• Lateral flow tests – which although not perfect have proved to be of great value in identifying asymptomatic Covid cases – are now available in West Berkshire for key workers and others who are not already in a testing programme. See here for more information about the four testing centres in West Berkshire: Highwood Copse in Newbury, Thatcham Rugby Club, Hungerford Rugby Club and Burghfield Community Sports Association. See here for further information from Gov.uk on these tests and who is eligible for them.
• There’s an article in this week’s NWN (p6) about the vaccination take-up amongst ethnic communities in West Berkshire. At first glance, some of the figures quoted for some of the groups seem alarmingly low: people in the 60-69 age group who identify as “Asian (other than Indian)” appear to be nearly four times less likely to have had the jab than white people. I didn’t have time to find out what the breakdown nationally is (I’m sure it’s out there somewhere) but these stats do seem broadly in line with the general and slightly worrying trend that’s reported elsewhere.
In West Berkshire’s case, though, the actual figures are likely to be so small as to perhaps render them statistically misleading. The district has a population of 160,000, of whom about 5% identify as other than white. 11% of the population is aged 60-69, which immediately reduces the total figure of non-white people in this age group to under a thousand, even before you start further dividing these into different ethnic groups. For some of these you’re dealing with populations of a couple of hundred. 20 of these not turning up to an appointment (which could be due to reasons other than pure ethnicity) would drop the figures by 10%.
• West Berkshire Council has finally launched its long-awaited Environment Strategy Draft Delivery Plan – click here for more.
• The same council has made arrangements to provide Free School Meal vouchers to all eligible children during the Easter school holiday period (1 to 16 April 2021).
• West Berkshire Council and Greenham Trust have jointly set up a £200,000 Surviving to Thriving fund to enable voluntary and community sector organisations in West Berkshire to apply for grants to fund projects aimed at helping improve the mental health and wellbeing of local residents impacted by Covid-19.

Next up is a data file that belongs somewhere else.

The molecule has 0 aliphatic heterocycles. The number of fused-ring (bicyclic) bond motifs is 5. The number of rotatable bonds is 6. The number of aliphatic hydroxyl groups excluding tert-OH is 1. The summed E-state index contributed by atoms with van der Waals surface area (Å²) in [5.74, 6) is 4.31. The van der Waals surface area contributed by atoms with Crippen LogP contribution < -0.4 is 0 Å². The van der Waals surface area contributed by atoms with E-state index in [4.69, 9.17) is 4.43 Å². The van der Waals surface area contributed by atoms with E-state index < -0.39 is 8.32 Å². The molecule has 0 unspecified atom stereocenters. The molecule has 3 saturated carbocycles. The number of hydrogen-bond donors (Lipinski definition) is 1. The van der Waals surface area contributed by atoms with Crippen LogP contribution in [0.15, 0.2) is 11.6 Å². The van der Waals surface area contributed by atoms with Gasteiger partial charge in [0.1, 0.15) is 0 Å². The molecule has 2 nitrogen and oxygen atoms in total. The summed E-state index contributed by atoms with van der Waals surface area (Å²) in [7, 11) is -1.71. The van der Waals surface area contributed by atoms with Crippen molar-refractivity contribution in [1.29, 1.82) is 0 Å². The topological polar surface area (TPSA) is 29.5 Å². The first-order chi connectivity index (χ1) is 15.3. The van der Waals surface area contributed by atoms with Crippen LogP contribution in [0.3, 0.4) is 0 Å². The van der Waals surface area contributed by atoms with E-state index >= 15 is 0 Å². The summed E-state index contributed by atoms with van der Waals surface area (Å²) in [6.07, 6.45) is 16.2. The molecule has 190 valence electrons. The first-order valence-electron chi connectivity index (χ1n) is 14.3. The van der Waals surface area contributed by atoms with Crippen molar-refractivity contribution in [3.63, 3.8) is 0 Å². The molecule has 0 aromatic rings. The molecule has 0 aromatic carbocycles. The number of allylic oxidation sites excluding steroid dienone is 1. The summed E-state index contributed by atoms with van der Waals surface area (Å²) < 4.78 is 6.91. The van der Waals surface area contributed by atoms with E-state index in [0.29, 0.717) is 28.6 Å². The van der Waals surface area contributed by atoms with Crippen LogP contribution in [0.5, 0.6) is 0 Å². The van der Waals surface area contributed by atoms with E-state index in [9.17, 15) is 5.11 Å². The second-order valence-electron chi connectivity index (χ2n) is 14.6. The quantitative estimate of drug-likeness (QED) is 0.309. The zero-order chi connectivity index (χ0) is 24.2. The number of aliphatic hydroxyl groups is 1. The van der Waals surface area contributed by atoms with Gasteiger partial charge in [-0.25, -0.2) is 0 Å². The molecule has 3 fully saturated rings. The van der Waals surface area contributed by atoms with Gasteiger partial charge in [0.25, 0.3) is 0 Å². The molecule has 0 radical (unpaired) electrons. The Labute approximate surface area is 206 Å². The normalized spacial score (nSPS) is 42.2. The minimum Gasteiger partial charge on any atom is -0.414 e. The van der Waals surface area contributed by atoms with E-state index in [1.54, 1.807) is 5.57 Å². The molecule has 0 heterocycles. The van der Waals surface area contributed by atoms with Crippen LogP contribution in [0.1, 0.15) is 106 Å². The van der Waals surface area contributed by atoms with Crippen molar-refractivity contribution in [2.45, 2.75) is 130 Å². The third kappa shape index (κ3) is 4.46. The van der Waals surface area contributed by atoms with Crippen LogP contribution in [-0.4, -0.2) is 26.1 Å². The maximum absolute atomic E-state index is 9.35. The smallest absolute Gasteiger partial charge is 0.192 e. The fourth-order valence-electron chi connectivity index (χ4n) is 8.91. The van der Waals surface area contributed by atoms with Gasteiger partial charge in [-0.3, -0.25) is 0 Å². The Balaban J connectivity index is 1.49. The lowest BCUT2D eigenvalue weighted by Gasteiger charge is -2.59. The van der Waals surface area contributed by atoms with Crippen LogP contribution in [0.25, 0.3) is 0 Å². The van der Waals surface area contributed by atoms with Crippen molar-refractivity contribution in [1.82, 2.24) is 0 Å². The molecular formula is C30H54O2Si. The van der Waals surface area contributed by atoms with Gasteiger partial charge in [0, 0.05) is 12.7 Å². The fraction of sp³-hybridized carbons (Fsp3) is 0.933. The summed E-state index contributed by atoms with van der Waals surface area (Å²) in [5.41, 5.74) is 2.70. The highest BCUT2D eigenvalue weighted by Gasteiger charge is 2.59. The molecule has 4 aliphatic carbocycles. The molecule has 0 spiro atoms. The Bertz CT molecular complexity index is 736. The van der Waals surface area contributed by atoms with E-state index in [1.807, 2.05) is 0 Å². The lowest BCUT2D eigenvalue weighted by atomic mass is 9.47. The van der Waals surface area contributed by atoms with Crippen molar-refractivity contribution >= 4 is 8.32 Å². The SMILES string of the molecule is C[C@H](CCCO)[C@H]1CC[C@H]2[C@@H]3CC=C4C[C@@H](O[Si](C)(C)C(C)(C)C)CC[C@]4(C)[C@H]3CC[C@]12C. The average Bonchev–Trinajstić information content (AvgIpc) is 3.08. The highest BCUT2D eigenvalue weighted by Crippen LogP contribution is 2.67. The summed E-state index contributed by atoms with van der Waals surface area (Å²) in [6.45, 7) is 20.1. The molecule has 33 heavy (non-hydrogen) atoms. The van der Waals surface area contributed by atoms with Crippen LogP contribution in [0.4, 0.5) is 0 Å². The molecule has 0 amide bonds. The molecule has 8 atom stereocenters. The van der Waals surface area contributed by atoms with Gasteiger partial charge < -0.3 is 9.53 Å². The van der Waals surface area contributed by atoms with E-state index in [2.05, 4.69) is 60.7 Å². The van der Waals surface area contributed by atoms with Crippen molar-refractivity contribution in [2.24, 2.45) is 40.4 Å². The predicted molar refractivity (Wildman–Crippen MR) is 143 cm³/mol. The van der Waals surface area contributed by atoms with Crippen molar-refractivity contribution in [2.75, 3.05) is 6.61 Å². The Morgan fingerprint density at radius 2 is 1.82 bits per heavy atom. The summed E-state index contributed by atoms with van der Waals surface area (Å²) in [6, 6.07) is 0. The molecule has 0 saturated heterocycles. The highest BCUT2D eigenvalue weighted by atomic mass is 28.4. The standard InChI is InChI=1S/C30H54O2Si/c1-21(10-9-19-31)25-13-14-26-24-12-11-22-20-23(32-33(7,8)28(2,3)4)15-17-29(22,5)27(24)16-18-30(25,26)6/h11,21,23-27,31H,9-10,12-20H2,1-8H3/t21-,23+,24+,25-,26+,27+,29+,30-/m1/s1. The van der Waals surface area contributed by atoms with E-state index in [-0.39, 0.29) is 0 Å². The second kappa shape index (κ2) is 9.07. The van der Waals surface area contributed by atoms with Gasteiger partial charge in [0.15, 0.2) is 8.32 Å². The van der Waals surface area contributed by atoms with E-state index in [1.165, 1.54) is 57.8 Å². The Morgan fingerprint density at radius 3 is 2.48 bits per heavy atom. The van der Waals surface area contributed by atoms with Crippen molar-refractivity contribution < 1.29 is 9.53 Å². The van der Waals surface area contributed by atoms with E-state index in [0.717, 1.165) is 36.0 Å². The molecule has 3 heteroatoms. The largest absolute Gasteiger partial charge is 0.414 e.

• Local residents are being invited to help shape WBC’s Active Travel plans.
• A reminder that local schools have need of laptops and tablets – indeed any IT kit – to be used to help children who are now being schooled at home. Several recent reports, and several media campaigns, national and local, have highlighted that perhaps 1.8m children have inadequate equipment at home to cope with the demands of on-line lessons. Please see this separate post for more.
• The West Berkshire Covid dashboard can be visited here.
• Click here for the latest news from West Berkshire Council.
• Click here to see the latest Residents’ News Bulletin from West Berkshire Council.
• West Berkshire, Vale of White Horse, Wiltshire and Swindon Councils have their own web pages relating to the outbreak. Click here as follows for the high-level links for West Berkshire, Vale of White Horse, Wiltshire and Swindon.
• See also the sections for Wantage, Marlborough and Swindon below for initiatives from Vale of White Course Council, Wiltshire Council and Swindon Council.
• West Berkshire Council has set up a Community Support Hub. Click here to visit the website or call 01635 503 579 to speak to the the Building Communities Together team. The Hub has also set up two FAQ pages, for residents and for businesses. You can also click here to sign up to receive the Hub’s e-bulletins and click here to see the weekly updates.
• You can click here to choose to receive all or any of West Berkshire Council’s e-newsletters.